4. Palbasha Siddique is my younger sister. We always thought our language, Bengali, sounded beautiful and now we have the whole world attesting it. Tagore’s writing is so full of heart, a century later, we still lilt his songs when friends get together in Bangladesh. I am honored my sister helped highlight his work before the world. For those who are looking for the translation or Bengali transliteration:

    Bhulbona ar shohojete (I won’t forget easily) Shei praan e mon uthbe mete (My heart is tuned to a life) Mrittu majhe dhaka ache (That is hidden under death) Je ontohin praan (Forever)

    Bojre tomar baje bashi (Your thunders are really flutes) She ki shohoj gaan (This song is not easy) Shei shurete jagbo ami (I will wake to this music) (Repeat 2X)

    Bojre tomar baje bashi She ki shohoj gaan Shei shurete jagbo ami Dao More shei kaan (Give me the ears for it)

    Shei jhor jeno shoi anonde (I weather this storm with glee) Chittobinar taare (Armed with the strings of my mind’s viola) Shopto-shindu dosh digonto (Seven seas and ten directions) Nachao je jhonkare! (Dance to the same music)

    Bojre tomar baje bashi She ki shohoj gaan Shei shurete jagbo ami (Repeat 3X)

    We enjoy your support in this. Palbasha’s lungs will be filled with the air you give. Greetings from Minneapolis. sushan01@gmail.com

  5. New York city has much of the same stuff too. It’s cleaner these days, but garbage piled up, stinking on the streets? Yes, NYC had that too, and not all that long ago. People just forget too quickly.

    I love these claims of equivalence. I grew up in India and love it, but screams of racism when somebody talks about the pervasive squalor reek of oversensitivity.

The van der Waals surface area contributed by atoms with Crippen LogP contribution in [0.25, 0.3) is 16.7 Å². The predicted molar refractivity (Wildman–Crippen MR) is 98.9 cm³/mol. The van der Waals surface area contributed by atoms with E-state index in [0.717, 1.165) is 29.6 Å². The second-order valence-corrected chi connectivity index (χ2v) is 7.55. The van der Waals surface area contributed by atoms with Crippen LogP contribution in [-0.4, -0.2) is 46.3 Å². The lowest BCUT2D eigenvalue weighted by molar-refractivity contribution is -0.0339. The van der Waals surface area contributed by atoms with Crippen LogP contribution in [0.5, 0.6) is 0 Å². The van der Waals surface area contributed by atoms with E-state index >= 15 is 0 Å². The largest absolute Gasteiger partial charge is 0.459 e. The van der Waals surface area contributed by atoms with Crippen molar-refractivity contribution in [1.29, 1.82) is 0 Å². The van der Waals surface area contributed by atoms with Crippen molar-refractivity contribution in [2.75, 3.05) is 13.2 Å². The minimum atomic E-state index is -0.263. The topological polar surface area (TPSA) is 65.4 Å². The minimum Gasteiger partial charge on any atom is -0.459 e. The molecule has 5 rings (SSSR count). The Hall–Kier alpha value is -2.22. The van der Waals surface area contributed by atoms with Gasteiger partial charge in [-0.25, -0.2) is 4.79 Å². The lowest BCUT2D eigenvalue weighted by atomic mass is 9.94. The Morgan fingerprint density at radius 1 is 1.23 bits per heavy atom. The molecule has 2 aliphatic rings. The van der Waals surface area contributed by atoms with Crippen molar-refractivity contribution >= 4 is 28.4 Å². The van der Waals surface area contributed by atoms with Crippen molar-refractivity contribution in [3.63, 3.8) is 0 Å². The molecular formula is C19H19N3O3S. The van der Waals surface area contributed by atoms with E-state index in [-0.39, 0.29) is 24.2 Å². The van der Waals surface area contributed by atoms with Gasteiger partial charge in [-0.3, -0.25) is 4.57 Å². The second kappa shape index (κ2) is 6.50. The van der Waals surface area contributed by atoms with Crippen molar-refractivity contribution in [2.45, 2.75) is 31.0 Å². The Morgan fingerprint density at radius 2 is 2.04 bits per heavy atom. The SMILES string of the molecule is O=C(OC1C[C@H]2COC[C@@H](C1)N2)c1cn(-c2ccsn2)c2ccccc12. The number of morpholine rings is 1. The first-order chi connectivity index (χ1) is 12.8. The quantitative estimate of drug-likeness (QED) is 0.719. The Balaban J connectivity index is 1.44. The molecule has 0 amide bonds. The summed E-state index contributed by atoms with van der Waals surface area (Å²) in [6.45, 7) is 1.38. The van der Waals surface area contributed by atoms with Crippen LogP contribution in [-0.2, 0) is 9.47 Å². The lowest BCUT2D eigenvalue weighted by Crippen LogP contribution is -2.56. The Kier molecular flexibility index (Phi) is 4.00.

6. Not really, #55. There’s no getting away from the fact that the streets of India are dirty. There is also no getting away from the fact that we are a poor country, there are millions of people in India who cannot afford toilets, and who live in the deepest squalor – not because they want to, but because they cannot afford anything better.

    I have also seen homeless people in NYC who live in their own filth. I feel sorry for them too.

    But I would not pick on any of them. Neither would I feel superior to them just because I am in a better place in life than they are..

  7. But I would not pick on any of them. Neither would I feel superior to them just because I am in a better place in life than they are..

    I think your oversensitivity is reading things that are not there in Matt’s posts. He seems to be a straight-up guy who says it as he sees it, and sometimes his attempts at humor go awry, but I definitely don’t read prejudice or malice into his comments.

  8. It’s a problem endemic to western culture, not just Matt. They look down upon us when they visit us

    Its not just westerners who are repulsed by the filth, chaos, misery of India. Poverty is not an acceptable excuse. There are other equally poor nations in the world including India’s neighbours like Sikkim, Bhutan, Sri Lanka, Nepal and Pakistan, which manage to avoid looking like open sewers or festering sores. Of course India deserves to be looked down upon.